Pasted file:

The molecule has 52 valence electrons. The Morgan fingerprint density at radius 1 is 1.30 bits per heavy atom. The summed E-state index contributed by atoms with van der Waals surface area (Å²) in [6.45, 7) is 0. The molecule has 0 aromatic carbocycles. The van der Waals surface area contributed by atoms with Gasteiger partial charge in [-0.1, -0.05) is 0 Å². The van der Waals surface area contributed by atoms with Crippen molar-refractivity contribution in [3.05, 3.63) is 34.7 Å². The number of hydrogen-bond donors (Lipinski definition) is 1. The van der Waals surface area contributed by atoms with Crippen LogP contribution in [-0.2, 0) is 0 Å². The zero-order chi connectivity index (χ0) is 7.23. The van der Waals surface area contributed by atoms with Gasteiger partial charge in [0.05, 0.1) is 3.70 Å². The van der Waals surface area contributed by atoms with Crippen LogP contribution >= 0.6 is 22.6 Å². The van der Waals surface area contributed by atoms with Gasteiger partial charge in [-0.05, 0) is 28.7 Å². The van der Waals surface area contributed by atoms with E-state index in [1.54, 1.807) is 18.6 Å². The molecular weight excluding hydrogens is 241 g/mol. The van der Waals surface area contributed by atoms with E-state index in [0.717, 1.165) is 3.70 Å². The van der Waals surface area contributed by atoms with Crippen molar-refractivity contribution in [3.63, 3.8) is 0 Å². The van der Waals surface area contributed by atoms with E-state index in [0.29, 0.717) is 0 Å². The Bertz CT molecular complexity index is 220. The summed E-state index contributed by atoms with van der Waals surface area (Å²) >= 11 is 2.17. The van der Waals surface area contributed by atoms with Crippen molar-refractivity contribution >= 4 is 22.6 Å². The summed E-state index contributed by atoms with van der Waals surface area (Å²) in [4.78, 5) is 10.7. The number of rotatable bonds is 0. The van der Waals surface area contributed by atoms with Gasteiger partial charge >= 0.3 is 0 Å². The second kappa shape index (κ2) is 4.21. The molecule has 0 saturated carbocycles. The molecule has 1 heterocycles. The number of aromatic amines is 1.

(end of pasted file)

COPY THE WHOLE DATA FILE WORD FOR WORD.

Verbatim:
The molecule has 52 valence electrons. The Morgan fingerprint density at radius 1 is 1.30 bits per heavy atom. The summed E-state index contributed by atoms with van der Waals surface area (Å²) in [6.45, 7) is 0. The molecule has 0 aromatic carbocycles. The van der Waals surface area contributed by atoms with Gasteiger partial charge in [-0.1, -0.05) is 0 Å². The van der Waals surface area contributed by atoms with Crippen molar-refractivity contribution in [3.05, 3.63) is 34.7 Å². The number of hydrogen-bond donors (Lipinski definition) is 1. The van der Waals surface area contributed by atoms with Crippen LogP contribution in [-0.2, 0) is 0 Å². The zero-order chi connectivity index (χ0) is 7.23. The van der Waals surface area contributed by atoms with Gasteiger partial charge in [0.05, 0.1) is 3.70 Å². The van der Waals surface area contributed by atoms with Crippen LogP contribution >= 0.6 is 22.6 Å². The van der Waals surface area contributed by atoms with Gasteiger partial charge in [-0.05, 0) is 28.7 Å². The van der Waals surface area contributed by atoms with E-state index in [1.54, 1.807) is 18.6 Å². The molecular weight excluding hydrogens is 241 g/mol. The van der Waals surface area contributed by atoms with E-state index in [0.717, 1.165) is 3.70 Å². The van der Waals surface area contributed by atoms with Crippen molar-refractivity contribution in [3.63, 3.8) is 0 Å². The van der Waals surface area contributed by atoms with E-state index in [0.29, 0.717) is 0 Å². The Bertz CT molecular complexity index is 220. The summed E-state index contributed by atoms with van der Waals surface area (Å²) >= 11 is 2.17. The van der Waals surface area contributed by atoms with Crippen molar-refractivity contribution >= 4 is 22.6 Å². The summed E-state index contributed by atoms with van der Waals surface area (Å²) in [4.78, 5) is 10.7. The number of rotatable bonds is 0. The van der Waals surface area contributed by atoms with Gasteiger partial charge >= 0.3 is 0 Å². The second kappa shape index (κ2) is 4.21. The molecule has 0 saturated carbocycles. The molecule has 1 heterocycles. The number of aromatic amines is 1.